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Global Concerns Regarding American Foreign-Policy Before Trump’s Speech

he United States must use all of its economic and political tools to continue supporting the restoration of democracy in Venezuela," New Jersey Sen. Bob Menendez, the top Democrat on the Foreign Relations Committee.

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The U.S. Capitol Building as seen Nov., 19, 2011. VOA

From Russia to Venezuela, U.S. lawmakers highlighted weighty global concerns and American foreign-policy challenges on the eve of President Donald Trump’s State of the Union address to Congress.

A top Democrat on Monday savaged Trump’s handing of matters on the world stage.

“Tomorrow, the president will say, predictably, that the state of our union is strong,” Senate Minority Leader Chuck Schumer of New York said. “But the truth is … the state of the president’s foreign policy is incoherent, inconsistent, cynical in the extreme, and has undermined American power and our national interest.”

Schumer added, “Russia, China, North Korea — three of the worst and least democratic countries on Earth, the countries that pose the greatest threat to America — they are treated with kid gloves, while our allies, like those in NATO, get harsh words from this president. It’s inside-out, it’s topsy-turvy.”

Not so, according to Nebraska Republican Sen. Deb Fischer, who pointed to the Trump administration’s decision to withdraw the United States from the 1980s-era Intermediate-Range Nuclear Forces Treaty with the former Soviet Union, calling it a “tough but correct” decision.

FILE - Sen. Deb Fischer, R-Neb., speaks during a news conference on Capitol Hill, April 8, 2014.
Sen. Deb Fischer, R-Neb., speaks during a news conference on Capitol Hill, April 8, 2014.

“The administration is right to leave the agreement, and responsibility for the failure of the INF Treaty lies squarely with Russia,” Fischer said. “The United States must now take additional steps to ensure that Russia derives no military advantage from its blatant violation of this accord. We must impose costs on Russia. Again, they are building banned weapons systems. We are not.”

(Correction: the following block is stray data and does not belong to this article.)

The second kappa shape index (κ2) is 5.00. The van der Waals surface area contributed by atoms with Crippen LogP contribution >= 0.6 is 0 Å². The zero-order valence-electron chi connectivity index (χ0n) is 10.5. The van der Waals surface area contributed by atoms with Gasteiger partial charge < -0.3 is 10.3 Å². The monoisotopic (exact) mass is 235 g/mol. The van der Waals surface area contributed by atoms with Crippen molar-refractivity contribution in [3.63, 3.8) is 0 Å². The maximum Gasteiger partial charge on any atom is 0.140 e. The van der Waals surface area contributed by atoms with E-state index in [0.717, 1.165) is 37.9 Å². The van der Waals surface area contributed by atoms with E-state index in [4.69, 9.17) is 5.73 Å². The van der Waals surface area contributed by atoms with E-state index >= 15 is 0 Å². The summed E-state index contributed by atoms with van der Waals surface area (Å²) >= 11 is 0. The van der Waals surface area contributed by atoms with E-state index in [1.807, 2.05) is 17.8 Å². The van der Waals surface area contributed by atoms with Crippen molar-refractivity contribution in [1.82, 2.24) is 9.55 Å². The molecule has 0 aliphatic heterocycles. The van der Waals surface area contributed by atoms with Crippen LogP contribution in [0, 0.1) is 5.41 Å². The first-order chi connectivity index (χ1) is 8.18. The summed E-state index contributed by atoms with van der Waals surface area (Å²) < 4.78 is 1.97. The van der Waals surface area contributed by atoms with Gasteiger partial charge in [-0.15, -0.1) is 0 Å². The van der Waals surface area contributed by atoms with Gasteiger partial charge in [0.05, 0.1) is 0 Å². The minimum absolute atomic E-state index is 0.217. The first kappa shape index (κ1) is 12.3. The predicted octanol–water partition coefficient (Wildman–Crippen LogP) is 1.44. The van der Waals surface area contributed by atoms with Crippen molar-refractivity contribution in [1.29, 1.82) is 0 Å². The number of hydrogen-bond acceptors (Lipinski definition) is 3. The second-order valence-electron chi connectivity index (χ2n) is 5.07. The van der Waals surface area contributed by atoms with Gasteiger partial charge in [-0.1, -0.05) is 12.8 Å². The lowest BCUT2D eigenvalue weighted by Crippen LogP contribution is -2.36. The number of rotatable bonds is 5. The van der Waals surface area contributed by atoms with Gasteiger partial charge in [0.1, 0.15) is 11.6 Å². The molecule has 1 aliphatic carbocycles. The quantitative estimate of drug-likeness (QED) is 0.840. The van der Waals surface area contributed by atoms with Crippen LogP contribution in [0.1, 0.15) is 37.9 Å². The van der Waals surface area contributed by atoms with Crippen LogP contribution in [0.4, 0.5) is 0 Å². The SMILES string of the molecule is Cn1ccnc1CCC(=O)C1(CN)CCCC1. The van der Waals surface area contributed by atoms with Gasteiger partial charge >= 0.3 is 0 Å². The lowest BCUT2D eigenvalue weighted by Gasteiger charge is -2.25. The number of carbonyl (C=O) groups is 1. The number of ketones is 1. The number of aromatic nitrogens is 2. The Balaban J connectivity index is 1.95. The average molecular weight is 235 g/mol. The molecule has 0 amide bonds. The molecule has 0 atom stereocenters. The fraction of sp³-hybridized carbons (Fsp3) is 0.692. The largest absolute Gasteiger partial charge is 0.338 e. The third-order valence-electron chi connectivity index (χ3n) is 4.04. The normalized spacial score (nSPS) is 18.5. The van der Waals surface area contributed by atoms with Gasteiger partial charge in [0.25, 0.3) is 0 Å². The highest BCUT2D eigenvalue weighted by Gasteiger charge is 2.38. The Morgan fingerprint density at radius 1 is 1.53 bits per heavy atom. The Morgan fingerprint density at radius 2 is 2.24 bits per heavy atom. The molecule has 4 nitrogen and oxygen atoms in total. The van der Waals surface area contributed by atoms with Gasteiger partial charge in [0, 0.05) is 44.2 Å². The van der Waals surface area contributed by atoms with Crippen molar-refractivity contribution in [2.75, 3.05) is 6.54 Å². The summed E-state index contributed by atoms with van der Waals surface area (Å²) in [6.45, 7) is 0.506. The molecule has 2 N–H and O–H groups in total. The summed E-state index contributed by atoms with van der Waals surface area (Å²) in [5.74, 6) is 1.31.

Trump’s decision, which he is likely to highlight in the foreign policy portion of Tuesday’s address, has sparked grave concerns from Democrats.

“I have no doubt that Russia is in violation of the INF Treaty,” Democratic Sen. Chris Coons of Delaware said in a statement. “I am concerned, though, that the Trump administration’s decision to withdraw from the treaty without a clear plan for bringing Russia back into compliance will lead to a new arms race and endanger the people of the United States and Europe.”

Troops in Syria

Trump is preparing his speech weeks after announcing a planned U.S. troop withdrawal from Syria, hailing progress in the fight against Islamic State.

On Monday, the Senate continued to debate a Middle East policy bill, including a Republican amendment expressing concern over precipitous military withdrawals from Syria and Afghanistan.

“We simply cannot afford to leave a vacuum in places where terrorists … can lodge, grow, train, and then export their terrorist attacks,” Texas Republican Sen. John Cornyn said, urging the administration “not to take our foot off the gas pedal” in the fight against violent extremists.

FILE - Majority Whip John Cornyn, R-Texas, takes questions during a TV news interview on Capitol Hill in Washington, April 26, 2018.
Majority Whip John Cornyn, R-Texas, takes questions during a TV news interview on Capitol Hill in Washington, April 26, 2018. VOA

But another Republican, Sen. Rand Paul of Kentucky, applauded Trump’s announcement.

“We stand with you @realDonaldTrump! Time to declare victory, end these wars and focus on rebuilding our own homeland. Don’t listen to the naysayers in the swamp, you are making the right decision!” Paul tweeted.